Corporate failures have for many years adversely impacted both the defined benefit pension schemes operated by ailing entities, and the ‘member outcomes’ of those using them to save for retirement. ‘Anti-avoidance’ then became a big thing and The Pensions Regulator’s (TPR’s) powers are soon to be further widened when the Pension Schemes Act comes into force, with criminal sanctions being introduced for what government considers to be the most serious breaches. Yet a recent legislative change, quietly made at the back-end of last year, could also hurt members whose schemes fail; and it was, of course, government itself which made it.
For many years HMRC was a ‘preferential creditor’ on corporate failures, such that it was able to recover certain amounts of unpaid income tax, national insurance contributions (NICs) and VAT in preference to, i.e. in advance of, unsecured creditors such as pension funds. Those at the foot of the statutory priority order then simply received a proportionate share of the remaining assets of the failed entity, often leading to very low, on a ‘pence-in-the-pound’ basis, levels of recovery.
This all changed at the turn of the millennium with HMRC becoming an unsecured creditor, down there with pension schemes at the bottom of the pile. Now however, two decades on, regulations made under the Finance Act 2020 have restored its status as a preferential creditor on corporate failures. Further, this ‘Crown preference’ will catch all unpaid dues, rather than, as was the case until the nineties turned into the noughties, just those relating to the period immediately prior to the corporate failure. Government will be richer as a result whereas defined benefit pension schemes, and members themselves, stand to lose.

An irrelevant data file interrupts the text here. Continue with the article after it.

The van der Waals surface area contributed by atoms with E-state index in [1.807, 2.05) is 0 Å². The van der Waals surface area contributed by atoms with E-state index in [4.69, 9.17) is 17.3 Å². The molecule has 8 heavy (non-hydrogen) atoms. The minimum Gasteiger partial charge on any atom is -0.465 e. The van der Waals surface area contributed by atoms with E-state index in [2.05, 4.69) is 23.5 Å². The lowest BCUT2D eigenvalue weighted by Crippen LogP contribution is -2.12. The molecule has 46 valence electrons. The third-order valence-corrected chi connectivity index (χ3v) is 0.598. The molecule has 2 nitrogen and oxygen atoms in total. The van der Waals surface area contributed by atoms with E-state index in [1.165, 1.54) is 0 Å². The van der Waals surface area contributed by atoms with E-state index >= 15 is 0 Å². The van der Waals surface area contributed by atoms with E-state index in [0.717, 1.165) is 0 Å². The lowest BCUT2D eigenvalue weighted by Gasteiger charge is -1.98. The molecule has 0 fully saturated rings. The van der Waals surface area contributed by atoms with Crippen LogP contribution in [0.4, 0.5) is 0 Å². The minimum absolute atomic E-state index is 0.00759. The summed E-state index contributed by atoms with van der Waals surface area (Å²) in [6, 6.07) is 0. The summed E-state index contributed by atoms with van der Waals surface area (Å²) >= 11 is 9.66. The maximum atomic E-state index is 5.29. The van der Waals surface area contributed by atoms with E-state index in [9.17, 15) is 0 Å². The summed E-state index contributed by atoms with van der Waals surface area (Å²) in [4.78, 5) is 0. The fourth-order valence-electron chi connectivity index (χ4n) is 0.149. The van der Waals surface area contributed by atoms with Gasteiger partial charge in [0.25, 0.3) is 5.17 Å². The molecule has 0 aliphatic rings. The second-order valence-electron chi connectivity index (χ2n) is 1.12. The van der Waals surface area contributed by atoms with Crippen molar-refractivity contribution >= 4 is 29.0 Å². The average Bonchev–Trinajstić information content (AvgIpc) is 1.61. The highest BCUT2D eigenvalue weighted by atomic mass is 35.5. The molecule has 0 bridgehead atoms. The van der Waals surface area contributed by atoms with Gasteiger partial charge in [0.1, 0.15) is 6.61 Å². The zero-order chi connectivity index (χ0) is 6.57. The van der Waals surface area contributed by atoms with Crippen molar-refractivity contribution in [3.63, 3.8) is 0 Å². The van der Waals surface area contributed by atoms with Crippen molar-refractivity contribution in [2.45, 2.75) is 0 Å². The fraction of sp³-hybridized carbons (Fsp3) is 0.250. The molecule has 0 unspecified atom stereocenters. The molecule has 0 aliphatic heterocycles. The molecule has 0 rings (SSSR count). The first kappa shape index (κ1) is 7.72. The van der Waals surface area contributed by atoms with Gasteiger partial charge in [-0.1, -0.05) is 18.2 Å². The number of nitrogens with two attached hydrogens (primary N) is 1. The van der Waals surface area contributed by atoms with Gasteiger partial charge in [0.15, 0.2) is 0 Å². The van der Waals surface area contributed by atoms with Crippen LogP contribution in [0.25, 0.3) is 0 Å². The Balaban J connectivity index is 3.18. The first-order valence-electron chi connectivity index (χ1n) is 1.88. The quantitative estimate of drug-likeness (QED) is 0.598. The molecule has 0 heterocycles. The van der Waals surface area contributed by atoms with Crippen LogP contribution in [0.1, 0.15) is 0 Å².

But we have the Pension Protection Fund (PPF), don’t we, so why does any of this matter?
Well it matters for two reasons, and one of them could see pension scheme members losing out financially.
The first reason is that when the PPF assumes responsibility for the defined benefit scheme of a failed corporate, that scheme’s assets, quite rightly fall into the PPF’s coffers. It follows that there is a direct link between the amount the pension scheme, as unsecured creditor, recovers from its failed sponsor, and how much money the PPF then gets. And if the PPF receives less than it would have done, because, say, HMRC is a preferential creditor once more, it will have to raise the balance by some other means – so up goes the levy!
The second involves a human element. It is not inconceivable that were HMRC just an unsecured creditor, scrabbling around on the floor for anything it can salvage after a corporate failure, the pension scheme would recover enough to be ‘too well-funded’ for the PPF to take it on; but that HMRC’s elevated status now causes the pension scheme’s lower recovery to be insufficient to prevent it from falling into the PPF. And going into the PPF means, particularly for deferred members, a potentially significant reduction to the benefits, or ‘compensation’, they receive, compared with what the scheme itself would have paid.
None of which seems to sit entirely squarely with the fact that criminal penalties will soon apply to corporate entities and their directors whose actions cause a pension scheme to recover less on a corporate failure than would otherwise be the case, or members not to receive their benefits in full. One law for the rich…
Kris Weber is legal director at Arc Pensions Law